Frontiers reaches 6.4 on Journal Impact Factors

Perspective ARTICLE

Front. Cardiovasc. Med., 05 May 2017 | https://doi.org/10.3389/fcvm.2017.00027

Humans and Mice Display Opposing Patterns of “Browning” Gene Expression in Visceral and Subcutaneous White Adipose Tissue Depots

  • 1Molecular Cardiology, Whitaker Cardiovascular Institute, Boston University School of Medicine, Boston, MA, USA
  • 2Cardiovascular Medicine, Whitaker Cardiovascular Institute, Boston University School of Medicine, Boston, MA, USA

Visceral adiposity is much more strongly associated with cardiometabolic disease in humans than subcutaneous adiposity. Browning, the appearance of brown-like adipocytes in the white adipose tissue (WAT), has been shown to protect mice against metabolic dysfunction, suggesting the possibility of new therapeutic approaches to treat obesity and type 2 diabetes. In mice, subcutaneous WAT depots express higher levels of browning genes when compared with visceral WAT, further suggesting that differences in WAT browning could contribute to the differences in the pathogenicity of the two depots. However, the expression of browning genes in different WAT depots of human has not been characterized. Here, it is shown that the expression of browning genes is higher in visceral than in subcutaneous WAT in humans, a pattern that is opposite to what is observed in mice. These results suggest that caution should be applied in extrapolating the results of murine browning gene expression studies to human pathophysiology.

Obesity is a major risk factor for cardiometabolic disease, and clinical studies have shown that different human adipose tissue depots contribute differentially to cardiometabolic risk. The accumulation of intra-abdominal visceral fat is a major contributor to systemic metabolic dysfunction that is strongly associated with cardiovascular risk in humans (13). In marked contrast, subcutaneous adipose tissue is benign or even protective with regard to cardiometabolic risk in some studies (46). An increasing body of evidence suggests that visceral and subcutaneous white adipose tissue (WAT) depots exhibit different intrinsic properties, which make visceral WAT a more pathogenic depot compared to subcutaneous WAT (7, 8). Surprisingly, the phenomenon of WAT “browning,” an actively investigated topic in the field of metabolism, remains ill defined in the context of human visceral and subcutaneous adiposity.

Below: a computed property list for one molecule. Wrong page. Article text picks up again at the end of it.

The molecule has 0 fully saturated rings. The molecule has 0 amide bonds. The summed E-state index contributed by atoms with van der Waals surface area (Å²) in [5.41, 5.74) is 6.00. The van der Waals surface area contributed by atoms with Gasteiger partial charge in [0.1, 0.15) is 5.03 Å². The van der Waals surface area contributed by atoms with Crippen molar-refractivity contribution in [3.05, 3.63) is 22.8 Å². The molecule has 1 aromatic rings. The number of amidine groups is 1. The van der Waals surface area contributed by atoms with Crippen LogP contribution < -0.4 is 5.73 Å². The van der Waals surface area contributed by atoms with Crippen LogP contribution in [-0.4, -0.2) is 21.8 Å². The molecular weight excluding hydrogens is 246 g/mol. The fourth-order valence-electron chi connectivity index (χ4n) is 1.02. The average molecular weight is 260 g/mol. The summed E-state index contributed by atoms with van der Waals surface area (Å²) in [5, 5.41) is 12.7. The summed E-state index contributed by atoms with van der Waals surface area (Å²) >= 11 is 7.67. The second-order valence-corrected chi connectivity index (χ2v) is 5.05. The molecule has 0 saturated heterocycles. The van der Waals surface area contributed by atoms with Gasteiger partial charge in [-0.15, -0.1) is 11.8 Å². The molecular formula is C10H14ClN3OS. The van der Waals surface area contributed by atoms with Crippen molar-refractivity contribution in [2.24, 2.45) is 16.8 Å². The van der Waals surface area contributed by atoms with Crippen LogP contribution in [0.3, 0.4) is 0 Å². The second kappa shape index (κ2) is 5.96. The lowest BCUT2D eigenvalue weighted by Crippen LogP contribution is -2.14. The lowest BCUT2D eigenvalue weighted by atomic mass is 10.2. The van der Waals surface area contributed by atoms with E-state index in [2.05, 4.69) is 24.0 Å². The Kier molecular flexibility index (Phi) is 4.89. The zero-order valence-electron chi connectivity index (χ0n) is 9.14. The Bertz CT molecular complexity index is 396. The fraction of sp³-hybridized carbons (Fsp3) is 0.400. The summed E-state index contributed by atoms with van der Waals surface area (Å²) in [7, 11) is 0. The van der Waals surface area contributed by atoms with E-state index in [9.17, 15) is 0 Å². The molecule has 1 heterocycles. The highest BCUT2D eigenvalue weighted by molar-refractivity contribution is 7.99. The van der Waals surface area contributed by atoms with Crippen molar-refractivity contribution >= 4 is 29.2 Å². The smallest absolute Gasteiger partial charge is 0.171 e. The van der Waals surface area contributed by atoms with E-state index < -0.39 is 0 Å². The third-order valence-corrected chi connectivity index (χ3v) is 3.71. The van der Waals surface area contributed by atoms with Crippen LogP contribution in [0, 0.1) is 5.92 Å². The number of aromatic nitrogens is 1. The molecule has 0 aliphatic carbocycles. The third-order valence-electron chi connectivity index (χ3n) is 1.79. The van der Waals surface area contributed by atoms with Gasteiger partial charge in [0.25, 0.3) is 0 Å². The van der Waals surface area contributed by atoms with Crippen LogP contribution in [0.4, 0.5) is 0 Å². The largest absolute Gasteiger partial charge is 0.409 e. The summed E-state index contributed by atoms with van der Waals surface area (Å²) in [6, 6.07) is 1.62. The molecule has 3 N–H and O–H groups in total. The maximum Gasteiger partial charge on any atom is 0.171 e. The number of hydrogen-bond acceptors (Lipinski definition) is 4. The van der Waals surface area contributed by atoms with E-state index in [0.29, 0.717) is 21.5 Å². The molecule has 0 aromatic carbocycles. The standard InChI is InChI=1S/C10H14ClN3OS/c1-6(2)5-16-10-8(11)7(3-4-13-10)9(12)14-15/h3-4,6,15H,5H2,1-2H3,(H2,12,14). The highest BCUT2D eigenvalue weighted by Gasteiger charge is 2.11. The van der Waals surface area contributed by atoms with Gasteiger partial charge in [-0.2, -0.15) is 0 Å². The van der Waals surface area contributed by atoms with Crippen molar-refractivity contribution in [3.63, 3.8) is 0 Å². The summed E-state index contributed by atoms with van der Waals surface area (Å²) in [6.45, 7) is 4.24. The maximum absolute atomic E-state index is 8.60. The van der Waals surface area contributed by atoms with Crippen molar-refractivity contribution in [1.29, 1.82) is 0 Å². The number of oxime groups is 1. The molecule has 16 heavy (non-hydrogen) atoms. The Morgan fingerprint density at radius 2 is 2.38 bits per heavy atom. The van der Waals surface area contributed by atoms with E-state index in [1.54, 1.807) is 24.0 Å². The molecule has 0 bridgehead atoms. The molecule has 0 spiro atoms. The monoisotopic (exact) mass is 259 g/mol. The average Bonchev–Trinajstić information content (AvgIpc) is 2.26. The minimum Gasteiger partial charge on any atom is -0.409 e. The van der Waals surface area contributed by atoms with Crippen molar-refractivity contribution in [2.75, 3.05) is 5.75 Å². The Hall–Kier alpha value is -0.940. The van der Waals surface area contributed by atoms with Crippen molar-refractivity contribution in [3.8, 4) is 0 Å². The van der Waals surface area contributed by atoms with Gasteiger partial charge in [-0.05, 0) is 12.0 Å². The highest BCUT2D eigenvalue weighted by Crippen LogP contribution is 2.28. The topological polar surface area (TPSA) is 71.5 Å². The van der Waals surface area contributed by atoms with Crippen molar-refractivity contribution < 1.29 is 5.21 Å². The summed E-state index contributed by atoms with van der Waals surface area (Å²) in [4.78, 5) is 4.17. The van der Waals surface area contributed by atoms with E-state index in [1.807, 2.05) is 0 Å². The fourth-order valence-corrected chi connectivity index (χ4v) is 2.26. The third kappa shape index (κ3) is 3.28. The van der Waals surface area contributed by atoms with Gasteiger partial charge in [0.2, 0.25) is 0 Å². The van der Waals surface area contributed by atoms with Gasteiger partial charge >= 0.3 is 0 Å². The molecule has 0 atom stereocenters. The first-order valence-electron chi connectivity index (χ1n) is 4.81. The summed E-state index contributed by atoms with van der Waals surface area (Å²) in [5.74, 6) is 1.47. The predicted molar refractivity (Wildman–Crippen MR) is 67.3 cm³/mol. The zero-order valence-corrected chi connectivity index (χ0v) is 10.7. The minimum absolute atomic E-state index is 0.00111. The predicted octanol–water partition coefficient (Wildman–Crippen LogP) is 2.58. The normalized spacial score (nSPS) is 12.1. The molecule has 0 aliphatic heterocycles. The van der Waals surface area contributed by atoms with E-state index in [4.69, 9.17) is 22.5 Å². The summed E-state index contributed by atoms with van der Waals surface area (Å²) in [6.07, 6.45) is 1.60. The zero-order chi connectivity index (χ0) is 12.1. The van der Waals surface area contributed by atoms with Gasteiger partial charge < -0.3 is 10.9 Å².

In contrast to WAT, brown adipose tissue (BAT) is a highly vascularized and has a high content of mitochondria (9). These mitochondria express high levels of uncoupling protein 1 (UCP1), allowing them to produce heat. In addition to this thermogenic function, BAT contributes significantly to systemic metabolism in rodent models because of its high energetic expenditure ratio (1015). Recently, it has been appreciated that adult humans possess varying degrees of active BAT (1619). Because BAT function will decrease with obesity and aging (17, 20), declining BAT function may link metabolic dysfunction and weight gain under these conditions.

“Browning” is the process by which some adipocytes within WAT depots acquire properties of brown adipocytes, i.e., an increase in mitochondrial content and oxidative capacity (21, 22). The browning of WAT occurs in response to various stimuli, including exposure to cold temperatures (23), β3-selective adrenergic agonists (24, 25), or exercise (26, 27). These adipocytes, termed “beige” or “brite” (brown in white), show an intermediate phenotype between white and brown adipocytes, exhibiting multilocular morphology, high levels of UCP1 expression, and some degree of thermogenic capacity. In addition, these cells have a distinct molecular signature, expressing markers, such as Tbx1, that are not present in white or brown adipocytes (28). Mouse studies have shown a correlation between WAT browning and decreased body weight gain and improved metabolic outcome when mice were challenged with obesogenic diets (21, 27, 29, 30). However, these systemic metabolic improvements could also be attributed to diminished BAT “whitening” and an increase in the BAT function under these conditions (9). Notably, studies have suggested the existence of major differences in the browning capacity of different WAT depots in mice (21, 30). In humans, browning has been observed in subcutaneous WAT of burned patients (31) and cancer cachexia (32); two conditions that are characterized by hypermetabolism, large increases in resting energy expenditure and whole-body catabolism and associated with increased morbidity and mortality. Thus, more information about the browning potential of human WAT depots and its metabolic implications is necessary to be able to extrapolate the effects observed in mice.